Monday, December 18, 2017
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Sharyland-LogoFollowing two separate data breaches within the last year that exposed the private information of thousands of school teachers across the state, the Sharyland Independent School District approved a new property and casualty insurance agent and carrier during their latest school board meeting.

 

On Monday, July 24, board trustees elected to award the Property Casualty Alliance of Texas and Carlisle Insurance as the district’s carrier. Under this policy, cyber security will be included.

 

Last September, an email from the La Joya American Federation of Teachers was sent out to the public that contained the social security numbers and payroll deductions of 1600 La Joya ISD teachers, according to published reports. This past June, personal information of school employees from five different districts became inadvertently visible to the public on the internet, according to a news release from the Texas Association of School Boards.

 

Following these events the district’s insurance expert recommended the board approve coverage with PCAT as they provided cyber liability in their coverage, according to Mark Dougherty, the school district’s risk management director.

 

Dougherty said in his presentation the total combined premium contribution for this coverage would be $525,561. Currently, the district has a property rate with the Ohio-based company, Great American, valued at nearly $417,000 that is set to expire at the end of the month.

 

The increase, according to Dougherty, is because district property values have jumped by nearly $50 million to more than $287 million since the district last approved their property and casualty insurance three years ago.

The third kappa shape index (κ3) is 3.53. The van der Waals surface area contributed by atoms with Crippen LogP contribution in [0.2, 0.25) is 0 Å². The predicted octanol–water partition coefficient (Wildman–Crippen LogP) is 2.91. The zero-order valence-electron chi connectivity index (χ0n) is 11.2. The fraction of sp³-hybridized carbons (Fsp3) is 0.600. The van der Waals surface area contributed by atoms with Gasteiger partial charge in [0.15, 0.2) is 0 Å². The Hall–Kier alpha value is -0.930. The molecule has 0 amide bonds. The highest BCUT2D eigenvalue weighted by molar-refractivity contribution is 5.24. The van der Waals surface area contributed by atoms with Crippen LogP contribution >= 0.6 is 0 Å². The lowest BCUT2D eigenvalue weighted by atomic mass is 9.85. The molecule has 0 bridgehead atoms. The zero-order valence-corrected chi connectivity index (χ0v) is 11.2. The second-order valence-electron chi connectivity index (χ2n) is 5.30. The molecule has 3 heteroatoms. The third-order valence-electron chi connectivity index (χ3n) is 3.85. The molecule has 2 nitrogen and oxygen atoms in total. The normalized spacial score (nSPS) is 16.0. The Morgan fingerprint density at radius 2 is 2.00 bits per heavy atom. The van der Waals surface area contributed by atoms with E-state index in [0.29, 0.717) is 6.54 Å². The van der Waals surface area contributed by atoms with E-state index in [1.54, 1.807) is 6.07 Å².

The jump was caused by the creation of Pioneer High School, Dougherty said.

 

According to Jerry Bravenec, spokesperson for Carlisle Insurance, the cyber liability coverage includes specialists coming into the district to discuss with staff and administrators what to tell the public about a data breach.

 

“It’s a necessary thing,” Bravenec said. “There’s a $10,000 policy in the event something happens. I know we have great technology but with everything going on, I know how data breaches can be.” Trustees recommended tabling the item for a later meeting following several unanswered questions such as the difference between crime coverage and terrorism coverage that was under the policy. However, Bravenec recommended the board vote on the item in case the rates changed by the time school board members met again.

 

School board trustees approved the item 6-1 with Noel Garza as the dissenting vote.

 

“This is a lot being thrown onto us without really studying it,” he said.